I see no real conflicting information in anything that Jock wrote on forge design and construction. On the contrary, what he has repeated numerous times is that you need to determine what you want to do and then build suitably to that goal. He has provided numerous examples of different ways that forges can be built, from the most very basic to the more complex, and listed the advantages and disadvantages of each.

If you cannot read all that and figure out how to make a fire, then you probably don't possess the requisite experimental nature to make much of a blacksmith. Good grief, man. This isn't rocket science, it is just building a fire and confining it where you want it. If you need to have it done for you, then your best recourse is to purchase a complete forge from a dealer and have him give you instructions on how to use that exact forge.

The key to success at most creative endeavors is understanding the processes and principles involved, not learning cookbook recipes for duplicatinig someone else's work. Forge building isn't really any different. You try things, note what is good and what is not so good, and adjust accordingly with the next iteration. The learning process is not linear; it is filled with detours and diversions, each valuable in itself.
   vicopper - Friday, 05/18/07 21:43:02 EDT


If you have the time, space and energy, then by all means take a stab at making some charcoal on your own. It's really kind of fun...once. After having done that, you can decide if you want to keep doing it, or go to the restaurant supply and buy ready-made charcoal.

The ready-made restaurant type real wood charcoal, (NOT those pressed briquettes that are junk), is usually pretty uniform and dependably good. Homemade charcoal is generally a mixture of not completely coaled wood, good charcoal, and some that is overcooked almost to the point of being little more than ash. It takes some real skill andpractice to consistently make good charcoal, even if you have a proper retort. Doing it in a pit clamp is much more an art than a science, but fun to try as I said earlier. If I didn't mention it before, it's a lot of work, too. (grin)

Bottom line? Buy it if you're lazy like me, and if you can get good quality real wood charcoal.
   vicopper - Friday, 05/18/07 21:49:56 EDT

I strongly agree with vicopper.
   - Burnt Forge - Friday, 05/18/07 21:55:15 EDT

Brake Drum forge from actual experience:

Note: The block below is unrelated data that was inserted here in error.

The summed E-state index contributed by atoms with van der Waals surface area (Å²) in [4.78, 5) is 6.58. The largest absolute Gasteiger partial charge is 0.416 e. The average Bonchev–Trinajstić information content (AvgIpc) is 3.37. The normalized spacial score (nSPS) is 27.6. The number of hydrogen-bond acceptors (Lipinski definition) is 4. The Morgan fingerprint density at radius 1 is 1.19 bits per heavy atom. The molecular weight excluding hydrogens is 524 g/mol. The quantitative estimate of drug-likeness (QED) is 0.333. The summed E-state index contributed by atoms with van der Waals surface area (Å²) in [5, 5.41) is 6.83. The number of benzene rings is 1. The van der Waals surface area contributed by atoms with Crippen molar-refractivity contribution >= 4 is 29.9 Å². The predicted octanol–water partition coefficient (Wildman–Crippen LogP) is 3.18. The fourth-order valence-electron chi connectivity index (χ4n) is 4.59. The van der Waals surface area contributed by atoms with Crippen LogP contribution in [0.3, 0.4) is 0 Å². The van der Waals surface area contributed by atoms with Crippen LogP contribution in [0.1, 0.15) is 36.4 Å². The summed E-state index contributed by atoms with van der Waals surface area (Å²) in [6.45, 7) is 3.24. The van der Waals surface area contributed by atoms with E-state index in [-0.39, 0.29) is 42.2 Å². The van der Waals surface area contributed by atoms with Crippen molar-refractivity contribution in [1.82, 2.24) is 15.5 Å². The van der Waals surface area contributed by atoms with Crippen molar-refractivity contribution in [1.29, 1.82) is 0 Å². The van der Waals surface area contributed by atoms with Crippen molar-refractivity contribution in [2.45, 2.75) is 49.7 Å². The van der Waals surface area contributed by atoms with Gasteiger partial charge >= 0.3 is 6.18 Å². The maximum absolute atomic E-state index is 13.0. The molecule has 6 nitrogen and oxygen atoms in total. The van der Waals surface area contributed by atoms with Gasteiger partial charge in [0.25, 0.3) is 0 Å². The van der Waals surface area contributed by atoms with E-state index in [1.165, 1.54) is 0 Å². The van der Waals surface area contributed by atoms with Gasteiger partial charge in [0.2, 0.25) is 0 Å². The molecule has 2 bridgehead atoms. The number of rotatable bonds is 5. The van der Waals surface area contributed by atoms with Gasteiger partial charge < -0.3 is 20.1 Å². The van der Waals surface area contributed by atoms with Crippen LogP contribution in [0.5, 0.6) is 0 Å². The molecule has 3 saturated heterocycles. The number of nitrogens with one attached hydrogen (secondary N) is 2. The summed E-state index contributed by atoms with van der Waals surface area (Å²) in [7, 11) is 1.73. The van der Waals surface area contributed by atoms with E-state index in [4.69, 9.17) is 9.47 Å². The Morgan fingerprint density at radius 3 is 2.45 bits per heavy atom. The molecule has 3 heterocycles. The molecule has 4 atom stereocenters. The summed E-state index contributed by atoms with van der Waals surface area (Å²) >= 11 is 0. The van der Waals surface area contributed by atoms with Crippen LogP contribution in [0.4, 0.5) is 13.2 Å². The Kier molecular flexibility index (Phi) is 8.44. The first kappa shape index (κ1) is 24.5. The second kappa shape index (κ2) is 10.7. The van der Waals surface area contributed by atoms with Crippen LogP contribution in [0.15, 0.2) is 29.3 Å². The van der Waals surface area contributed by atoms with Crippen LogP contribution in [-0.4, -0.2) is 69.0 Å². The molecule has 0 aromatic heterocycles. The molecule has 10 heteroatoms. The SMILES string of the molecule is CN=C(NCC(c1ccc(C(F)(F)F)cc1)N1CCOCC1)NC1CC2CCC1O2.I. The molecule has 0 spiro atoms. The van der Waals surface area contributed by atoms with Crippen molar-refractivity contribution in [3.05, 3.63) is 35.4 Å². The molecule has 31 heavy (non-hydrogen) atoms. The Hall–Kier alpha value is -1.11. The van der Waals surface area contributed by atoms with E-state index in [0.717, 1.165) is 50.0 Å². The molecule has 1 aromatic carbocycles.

If you cut a semi tractor brake drum in half the thickness you have the perfect firepot depth. You will be deep enough to have a good hot fire that will stay going with a hand crank blower and it will be non-oxidizing. If you make the pot deeper it will not work. I know this from experience.
I also used a dodge 1/2 ton brake drum for a forge. It worked well, but the diameter was really too small.

This should satisfy Ntech's question.
   - Burnt Forge - Friday, 05/18/07 22:00:03 EDT

Ntech-- forges may seem dauntingly complex in the abstract. However, in smithing as in the rest of life, there is thinking about it, reading about it, getting ready to get ready, then (glug!) doing it. Before going much further in your quest, a suggestion: a picture is worth a thousand words. Take a gander at the one someone named Wendy Talkers shot while traveling through Viet Nam not long ago of a smith at work. Wendy posted this picture at: http://www.flickr.com/photos/wendietalker/87212502/in/set-72057594050140931/ This wonderful picture of a knifemaker AT WORK getting the product out will clarify a lot of the seeming problems, perhaps.
   Miles Undercut - Friday, 05/18/07 23:35:27 EDT

I think i will just get fire bricks, stack them in a circle a foot in diameter and 6in high. then place them on a peice of steel attached to my blower then place it on bricks.

perfect, it mobile and won't break.Plus i can make it bigger or smaller

Do u think a junk yard will have a decent anvil say 50 pounds
   Brandon - Saturday, 05/19/07 00:12:51 EDT

Brandon: Depends on your definition of anvil. If you are thinking of a scrapped traditional anvil, answer is almost surely no. I have spoken to several long-time scrap metal dealers and all have said they don't remember a single scrap anvil coming in.